ENTERTAINMENT
August 8, 1997 | By Gerald Etter, INQUIRER FOOD EDITOR
To Frank Borda, music, like food, is something you need to keep alive. He remembers being a little kid and wanting to be an opera star someday. But then, almost suddenly, he was 36 years old - and no stardom. What he did have was 10 years of music studies under his belt. He sang and had a huge collection of opera records and Mario Lanza memorabilia - plus a pizza business in South Philadelphia. The business was really going great. So great that it was becoming a bit of a problem.
FOOD
October 26, 1994 | by Maria Gallagher, Daily News Food Editor
With the recent opening of Cafe Giuseppe in Roxborough, it's now possible to go downtown by heading northwest. Downtown as in South Philadelphia, that is. Cafe Giuseppe's menu, friendliness, big portions, modest prices and casual atmosphere will put you in mind of downtown. The restaurant's young owners grew up there, and its chef has worked his way through the kitchens of Felicia's and Frankie's Seafood Italiano, among others. A commendable eagerness to please helps smooth over the new-restaurant rough spots - such as the empty tray dropped on a customer sitting behind us, and the need to ask for refills of water and bread.
FOOD
April 13, 1994 | by Maria Gallagher, Daily News Food Editor
The first night we visited Ristorante Gravina in Northeast Philadelphia, we were seated next to a family with five children. Everyone, kids included, was speaking Italian. A good sign. Even before we stepped inside the glass front door, Ristorante Gravina projected warmth. The restaurant's wood-burning oven is the first thing arriving customers see; a hint of garlic in the air offers a second greeting for the senses. The courteous welcome and attentive service that followed came as no surprise.
NEWS
July 3, 1992 | by Maria Gallagher, Daily News Staff Writer
New flower boxes were being eased into place the first night I visited Chattanooga's in Wayne. By the next night, they were already filled with blooms. The flower boxes are just one indicator of the changes afoot at 523 W. Lancaster Ave., known as Conestoga Crossing in a previous life. Inside, the menu has been facelifted by chef-owner, David C. Wentz, formerly executive chef at La Fourchette. La Fourchette isn't being cloned here. Wentz looked at his closest competitors on Lancaster Avenue (Taquet, Ristorante Primavera and L'Auberge)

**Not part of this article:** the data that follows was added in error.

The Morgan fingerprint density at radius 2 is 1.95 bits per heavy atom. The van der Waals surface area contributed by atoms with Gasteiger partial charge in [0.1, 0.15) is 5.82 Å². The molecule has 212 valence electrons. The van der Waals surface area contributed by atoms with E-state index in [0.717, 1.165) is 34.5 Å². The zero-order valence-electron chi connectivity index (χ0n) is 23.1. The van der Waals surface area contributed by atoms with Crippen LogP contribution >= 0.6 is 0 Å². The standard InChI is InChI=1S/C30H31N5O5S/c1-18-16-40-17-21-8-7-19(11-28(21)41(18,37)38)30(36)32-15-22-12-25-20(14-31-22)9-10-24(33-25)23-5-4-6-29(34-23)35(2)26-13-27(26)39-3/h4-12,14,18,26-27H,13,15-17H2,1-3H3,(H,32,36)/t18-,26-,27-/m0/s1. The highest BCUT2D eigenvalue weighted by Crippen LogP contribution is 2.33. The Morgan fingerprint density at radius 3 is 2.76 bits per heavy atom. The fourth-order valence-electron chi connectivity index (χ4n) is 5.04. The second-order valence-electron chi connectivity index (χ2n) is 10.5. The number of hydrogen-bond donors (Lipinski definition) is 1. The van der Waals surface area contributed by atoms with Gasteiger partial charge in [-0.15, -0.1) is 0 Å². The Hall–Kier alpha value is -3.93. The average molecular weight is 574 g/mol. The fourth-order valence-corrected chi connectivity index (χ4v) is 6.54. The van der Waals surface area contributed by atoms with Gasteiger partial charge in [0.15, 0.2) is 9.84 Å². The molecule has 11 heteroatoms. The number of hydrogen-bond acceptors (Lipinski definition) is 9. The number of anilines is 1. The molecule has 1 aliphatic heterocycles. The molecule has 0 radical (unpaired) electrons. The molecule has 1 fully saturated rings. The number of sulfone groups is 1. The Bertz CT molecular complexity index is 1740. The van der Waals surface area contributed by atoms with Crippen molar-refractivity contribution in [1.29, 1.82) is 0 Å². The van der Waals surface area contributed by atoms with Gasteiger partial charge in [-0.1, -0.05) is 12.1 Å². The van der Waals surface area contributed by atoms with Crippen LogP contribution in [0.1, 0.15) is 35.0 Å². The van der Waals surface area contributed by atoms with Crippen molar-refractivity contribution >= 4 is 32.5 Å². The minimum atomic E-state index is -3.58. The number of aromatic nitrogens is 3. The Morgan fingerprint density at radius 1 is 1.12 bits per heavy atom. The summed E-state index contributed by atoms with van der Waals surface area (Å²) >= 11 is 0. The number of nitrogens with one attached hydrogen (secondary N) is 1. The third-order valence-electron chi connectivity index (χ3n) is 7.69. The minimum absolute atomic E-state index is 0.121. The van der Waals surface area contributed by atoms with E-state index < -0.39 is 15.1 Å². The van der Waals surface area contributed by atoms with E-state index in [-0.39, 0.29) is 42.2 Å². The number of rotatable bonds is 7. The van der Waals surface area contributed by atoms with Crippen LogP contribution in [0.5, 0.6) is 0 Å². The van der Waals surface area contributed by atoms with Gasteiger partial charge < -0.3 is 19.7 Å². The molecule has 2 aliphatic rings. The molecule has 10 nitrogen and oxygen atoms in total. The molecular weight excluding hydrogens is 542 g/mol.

NEWS
May 29, 1992 | by Maria Gallagher, Daily News Restaurant Critic
When was the last time you had a truly memorable dessert in an Italian restaurant? If it's been a while, look in on Solo Mio in Old City, which prides itself on its homemade ricotta cheesecakes and a ricotta-pasta pie. Solo Mio is the kind of place many restaurants try to be: friendly, budget- priced and so spotless that you'll notice. First-time customers are treated like regulars. The staff is well-informed about the menu. The pizzas, pasta dishes and desserts are made with skill and pride.
ENTERTAINMENT
June 21, 1991 | By the Mystery Muncher, Blue Plate Special to The Inquirer
Eat with your head, not over it. - The Muncher's Credo The Muncher's job looks simple: Every week, write up two places where the food is good, the tables are clean, and the prices are very low. There's a lot of searching and eating, searching and eating, to find two winners each week. Life becomes a blur: Pepperonispumonibolognacannolicalzonelomeinchowmeinhoagiehotdoggiecornedbeefonry eturkeyandafrenchfr. Pass the bicarb. Ah, but there is a joy to munching - no doubt about it. The sensation of soft rye with a hard crust, encasing a pile of slightly warm corned beef, coleslaw and Russian dressing.